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Why many athletes don't speak out when a coach is abusive

 

In April, the country was transfixed by video images of a head basketball coach, at one of the most prestigious universities in the United States, repeatedly berating and shoving his players in a manner reminiscent of former Hoosiers basketball coach Bobby Knight. They saw one small coach in a sea of giant young men fearlessly flying around the court in a rage, presumably in an attempt to motivate them to play better basketball.

It came as no surprise that as soon as the video was made public, the Rutgers coach was fired, and days later the university’s Athletic Director followed suit, resigning in disgrace after admitting he had been made aware of the coach’s abuse.

Rutger's University parents face-palmed themselves in shock -- “how could we not know that this was happening?” and “why wasn’t something done when it was made known?”

Well, I can tell them the how and the why.

It probably would puzzle most people as to why athletes don’t speak out when they are being verbally or physically humiliated by their coaches. 

I was a teenager, away from home, being subjected to daily emotional torment by a grown man in authority over me.

As an athlete you try to keep your head down and work hard. And, despite the fact that most of us are used to working through some form of physical pain associated with our sport, we didn’t sign up to be abused, let alone are we taught how to handle it on any level by a superior.

I was a collegiate softball player at the number one ranked school in the NAIA, and no one would argue that the university’s head coach was an amazing softball technician.   

He recruited me right out of high school and at the age of 18, I joined the ranks of the elite. I felt humbled, honored and very grateful for the generous scholarship I was awarded.  

When it came to my sport I was obedient to a fault: "Yes, coach...no, coach...whatever you say, coach."  

Unfortunately, that fealty led me down a path filled with repeated injury and multiple surgeries.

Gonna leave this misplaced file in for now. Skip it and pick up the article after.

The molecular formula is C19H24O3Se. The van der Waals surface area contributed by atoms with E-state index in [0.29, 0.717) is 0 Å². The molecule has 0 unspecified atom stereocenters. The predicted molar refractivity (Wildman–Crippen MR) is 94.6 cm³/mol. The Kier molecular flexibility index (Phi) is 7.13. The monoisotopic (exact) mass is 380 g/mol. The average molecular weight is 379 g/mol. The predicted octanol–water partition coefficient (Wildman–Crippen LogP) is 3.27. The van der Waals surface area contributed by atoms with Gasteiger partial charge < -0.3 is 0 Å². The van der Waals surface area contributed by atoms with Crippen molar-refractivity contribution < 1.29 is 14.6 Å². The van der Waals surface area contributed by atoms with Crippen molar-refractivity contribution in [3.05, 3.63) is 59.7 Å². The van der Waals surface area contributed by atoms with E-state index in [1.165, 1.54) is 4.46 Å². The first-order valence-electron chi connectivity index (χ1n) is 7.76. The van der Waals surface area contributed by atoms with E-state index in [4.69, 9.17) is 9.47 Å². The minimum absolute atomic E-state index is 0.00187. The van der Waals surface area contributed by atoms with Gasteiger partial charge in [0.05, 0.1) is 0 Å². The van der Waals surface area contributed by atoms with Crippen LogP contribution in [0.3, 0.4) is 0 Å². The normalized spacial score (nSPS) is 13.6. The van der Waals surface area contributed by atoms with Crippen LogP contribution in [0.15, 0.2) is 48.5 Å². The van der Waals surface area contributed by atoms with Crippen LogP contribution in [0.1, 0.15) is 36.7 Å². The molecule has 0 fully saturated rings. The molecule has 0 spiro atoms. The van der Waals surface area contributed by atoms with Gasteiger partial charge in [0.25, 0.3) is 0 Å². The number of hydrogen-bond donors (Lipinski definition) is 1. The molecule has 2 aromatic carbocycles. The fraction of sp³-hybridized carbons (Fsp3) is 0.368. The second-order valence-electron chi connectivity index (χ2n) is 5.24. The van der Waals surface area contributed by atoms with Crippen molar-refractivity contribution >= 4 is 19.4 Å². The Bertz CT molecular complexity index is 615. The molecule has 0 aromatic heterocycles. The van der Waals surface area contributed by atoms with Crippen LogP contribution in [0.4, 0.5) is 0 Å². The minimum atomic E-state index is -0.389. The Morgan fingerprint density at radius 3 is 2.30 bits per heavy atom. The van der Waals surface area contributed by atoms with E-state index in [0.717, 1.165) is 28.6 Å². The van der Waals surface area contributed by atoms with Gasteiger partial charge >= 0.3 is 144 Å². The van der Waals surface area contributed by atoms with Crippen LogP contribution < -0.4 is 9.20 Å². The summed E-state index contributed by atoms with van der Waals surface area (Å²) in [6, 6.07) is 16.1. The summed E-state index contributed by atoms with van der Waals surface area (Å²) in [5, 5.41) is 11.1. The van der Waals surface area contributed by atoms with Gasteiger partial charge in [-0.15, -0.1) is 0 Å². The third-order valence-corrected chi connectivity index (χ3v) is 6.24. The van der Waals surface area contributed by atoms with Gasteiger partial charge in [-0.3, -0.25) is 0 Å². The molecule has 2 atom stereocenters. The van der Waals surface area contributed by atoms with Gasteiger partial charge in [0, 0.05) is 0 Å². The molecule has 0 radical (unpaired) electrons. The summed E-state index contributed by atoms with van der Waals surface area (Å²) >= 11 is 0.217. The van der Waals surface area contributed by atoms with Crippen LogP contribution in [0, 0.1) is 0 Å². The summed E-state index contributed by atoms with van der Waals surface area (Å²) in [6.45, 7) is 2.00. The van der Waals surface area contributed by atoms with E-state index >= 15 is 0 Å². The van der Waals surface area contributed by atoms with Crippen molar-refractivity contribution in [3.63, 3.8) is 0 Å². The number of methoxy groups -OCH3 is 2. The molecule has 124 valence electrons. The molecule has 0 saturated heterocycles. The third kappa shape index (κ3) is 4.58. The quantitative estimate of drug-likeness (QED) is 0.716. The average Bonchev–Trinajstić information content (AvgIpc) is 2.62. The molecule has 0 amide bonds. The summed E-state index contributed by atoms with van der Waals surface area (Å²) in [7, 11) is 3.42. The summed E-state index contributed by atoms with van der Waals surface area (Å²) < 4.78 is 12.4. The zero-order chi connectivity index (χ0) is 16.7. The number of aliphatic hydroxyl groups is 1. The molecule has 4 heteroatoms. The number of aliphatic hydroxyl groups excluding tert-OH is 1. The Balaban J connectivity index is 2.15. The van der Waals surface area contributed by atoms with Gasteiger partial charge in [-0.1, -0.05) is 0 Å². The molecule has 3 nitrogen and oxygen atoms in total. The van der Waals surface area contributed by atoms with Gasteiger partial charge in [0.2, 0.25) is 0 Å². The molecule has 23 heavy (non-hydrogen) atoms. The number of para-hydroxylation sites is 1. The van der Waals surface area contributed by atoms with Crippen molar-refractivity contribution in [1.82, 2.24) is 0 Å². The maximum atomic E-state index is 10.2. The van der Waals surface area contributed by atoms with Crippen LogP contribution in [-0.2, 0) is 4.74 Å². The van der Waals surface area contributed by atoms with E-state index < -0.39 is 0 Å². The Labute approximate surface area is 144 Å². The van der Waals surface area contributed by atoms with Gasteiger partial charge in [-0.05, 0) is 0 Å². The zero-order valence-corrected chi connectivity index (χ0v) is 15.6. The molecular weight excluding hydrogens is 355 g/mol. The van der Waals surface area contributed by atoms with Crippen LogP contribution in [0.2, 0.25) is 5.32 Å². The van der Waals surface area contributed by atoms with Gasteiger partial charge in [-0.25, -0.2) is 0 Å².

The psychological and physical recovery of an injured athlete is dependent on many factors, not the least being the attitude of the coach.  

In my case, the loss of a highly recruited and well-compensated pitcher exposed a very ugly side of collegiate athletics that has now, thanks to the Rutgers story, become front and center.

Sitting on the bench at practice I was subject to daily verbal diatribes in front of my teammates.  I was a “waste to the program” and told by the coach that he “owned me" and the girls I played with. That we couldn’t complain because he would yank our scholarship funds.  

He told the players to not speak with me in the hopes I would quit so he could take my scholarship money and give it to a “healthy pitcher.”  

I was a teenager, away from home, being subjected to daily emotional torment by a grown man in authority over me.

To the credit of my teammates they qualified for Nationals and we all flew back to the Midwest.  

Upon returning without the title the following week, Coach told me I should have been “begging to go so I could wash his dirty underwear.” In fact, I was inevitably blamed for the loss of their rankings that year because I wasn’t on the mound -- something about “not being mentally tough enough to handle an injury.”

I spent an excruciating two years playing softball in a program that was filled with similar stories. Complaining to the Athletic Director was for naught because this was a winning coach who was bringing top notch talent to the school. In other words, shut up or quit.

Finally, when things reached their nexus, I opened up to my parents. They quickly stepped in and encouraged me to leave the team, telling me that no amount of scholarship money was worth the kind of maltreatment that was being heaped on me. 

In a moment I will always remember, my father told me that no boyfriend, no husband, no employer, and certainly  no coach could speak to me that way. It was a life lesson, for sure.

I went on to win a walk-on spot on the girl’s basketball team my junior year which led to another scholarship and a starting position as a senior. 

My confidence was restored through the encouragement and support of my basketball coach but to this day, as I coach my own softball girls, I am often reminded how of how impact the relationship between a coach and player can carry.

My experiences, and that of the Rutgers University players, should serve as a cautionary tale to all parents, athletes and coaches that speaking up against abuse shouldn’t be sacrificed at the alter of the mighty scholarship dollar.

Lisa Herbertson is a former college athlete.